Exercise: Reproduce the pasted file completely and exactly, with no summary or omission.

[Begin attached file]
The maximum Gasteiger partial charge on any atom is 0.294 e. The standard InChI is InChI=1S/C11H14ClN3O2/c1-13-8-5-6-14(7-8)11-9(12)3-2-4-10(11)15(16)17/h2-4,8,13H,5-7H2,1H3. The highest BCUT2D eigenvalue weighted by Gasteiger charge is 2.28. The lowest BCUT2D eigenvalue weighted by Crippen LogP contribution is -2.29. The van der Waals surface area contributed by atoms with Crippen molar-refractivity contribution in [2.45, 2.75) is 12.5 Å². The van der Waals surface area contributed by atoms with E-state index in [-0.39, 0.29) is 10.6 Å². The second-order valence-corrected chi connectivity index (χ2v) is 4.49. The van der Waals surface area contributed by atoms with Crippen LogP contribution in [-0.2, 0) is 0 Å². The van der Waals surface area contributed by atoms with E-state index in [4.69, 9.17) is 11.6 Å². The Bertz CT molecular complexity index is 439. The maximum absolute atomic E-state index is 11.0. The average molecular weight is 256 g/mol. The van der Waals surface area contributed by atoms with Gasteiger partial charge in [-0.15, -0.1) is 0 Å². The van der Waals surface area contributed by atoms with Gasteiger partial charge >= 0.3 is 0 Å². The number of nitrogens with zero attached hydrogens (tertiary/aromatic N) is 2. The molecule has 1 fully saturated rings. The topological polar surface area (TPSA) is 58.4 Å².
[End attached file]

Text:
The maximum Gasteiger partial charge on any atom is 0.294 e. The standard InChI is InChI=1S/C11H14ClN3O2/c1-13-8-5-6-14(7-8)11-9(12)3-2-4-10(11)15(16)17/h2-4,8,13H,5-7H2,1H3. The highest BCUT2D eigenvalue weighted by Gasteiger charge is 2.28. The lowest BCUT2D eigenvalue weighted by Crippen LogP contribution is -2.29. The van der Waals surface area contributed by atoms with Crippen molar-refractivity contribution in [2.45, 2.75) is 12.5 Å². The van der Waals surface area contributed by atoms with E-state index in [-0.39, 0.29) is 10.6 Å². The second-order valence-corrected chi connectivity index (χ2v) is 4.49. The van der Waals surface area contributed by atoms with Crippen LogP contribution in [-0.2, 0) is 0 Å². The van der Waals surface area contributed by atoms with E-state index in [4.69, 9.17) is 11.6 Å². The Bertz CT molecular complexity index is 439. The maximum absolute atomic E-state index is 11.0. The average molecular weight is 256 g/mol. The van der Waals surface area contributed by atoms with Gasteiger partial charge in [-0.15, -0.1) is 0 Å². The van der Waals surface area contributed by atoms with Gasteiger partial charge >= 0.3 is 0 Å². The number of nitrogens with zero attached hydrogens (tertiary/aromatic N) is 2. The molecule has 1 fully saturated rings. The topological polar surface area (TPSA) is 58.4 Å².